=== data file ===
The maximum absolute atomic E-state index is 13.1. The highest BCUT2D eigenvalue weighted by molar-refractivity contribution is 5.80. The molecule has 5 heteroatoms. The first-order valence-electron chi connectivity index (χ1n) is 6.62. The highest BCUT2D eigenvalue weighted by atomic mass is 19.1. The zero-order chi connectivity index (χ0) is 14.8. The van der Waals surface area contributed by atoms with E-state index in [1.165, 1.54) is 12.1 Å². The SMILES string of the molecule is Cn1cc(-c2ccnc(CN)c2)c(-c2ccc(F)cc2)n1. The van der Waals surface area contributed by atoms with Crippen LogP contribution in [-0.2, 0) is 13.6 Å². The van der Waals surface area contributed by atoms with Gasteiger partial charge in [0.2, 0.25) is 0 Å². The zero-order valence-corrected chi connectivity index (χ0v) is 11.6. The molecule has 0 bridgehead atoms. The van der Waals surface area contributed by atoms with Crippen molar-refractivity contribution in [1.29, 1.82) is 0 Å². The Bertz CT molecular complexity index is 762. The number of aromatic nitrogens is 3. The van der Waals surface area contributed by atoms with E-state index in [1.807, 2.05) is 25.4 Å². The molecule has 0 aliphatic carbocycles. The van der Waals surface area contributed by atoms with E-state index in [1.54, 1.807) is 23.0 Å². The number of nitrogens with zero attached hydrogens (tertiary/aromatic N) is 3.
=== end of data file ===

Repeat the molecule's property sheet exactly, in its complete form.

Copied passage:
The maximum absolute atomic E-state index is 13.1. The highest BCUT2D eigenvalue weighted by molar-refractivity contribution is 5.80. The molecule has 5 heteroatoms. The first-order valence-electron chi connectivity index (χ1n) is 6.62. The highest BCUT2D eigenvalue weighted by atomic mass is 19.1. The zero-order chi connectivity index (χ0) is 14.8. The van der Waals surface area contributed by atoms with E-state index in [1.165, 1.54) is 12.1 Å². The SMILES string of the molecule is Cn1cc(-c2ccnc(CN)c2)c(-c2ccc(F)cc2)n1. The van der Waals surface area contributed by atoms with Crippen LogP contribution in [-0.2, 0) is 13.6 Å². The van der Waals surface area contributed by atoms with Gasteiger partial charge in [0.2, 0.25) is 0 Å². The zero-order valence-corrected chi connectivity index (χ0v) is 11.6. The molecule has 0 bridgehead atoms. The van der Waals surface area contributed by atoms with Crippen molar-refractivity contribution in [1.29, 1.82) is 0 Å². The Bertz CT molecular complexity index is 762. The number of aromatic nitrogens is 3. The van der Waals surface area contributed by atoms with E-state index in [1.807, 2.05) is 25.4 Å². The molecule has 0 aliphatic carbocycles. The van der Waals surface area contributed by atoms with E-state index in [1.54, 1.807) is 23.0 Å². The number of nitrogens with zero attached hydrogens (tertiary/aromatic N) is 3.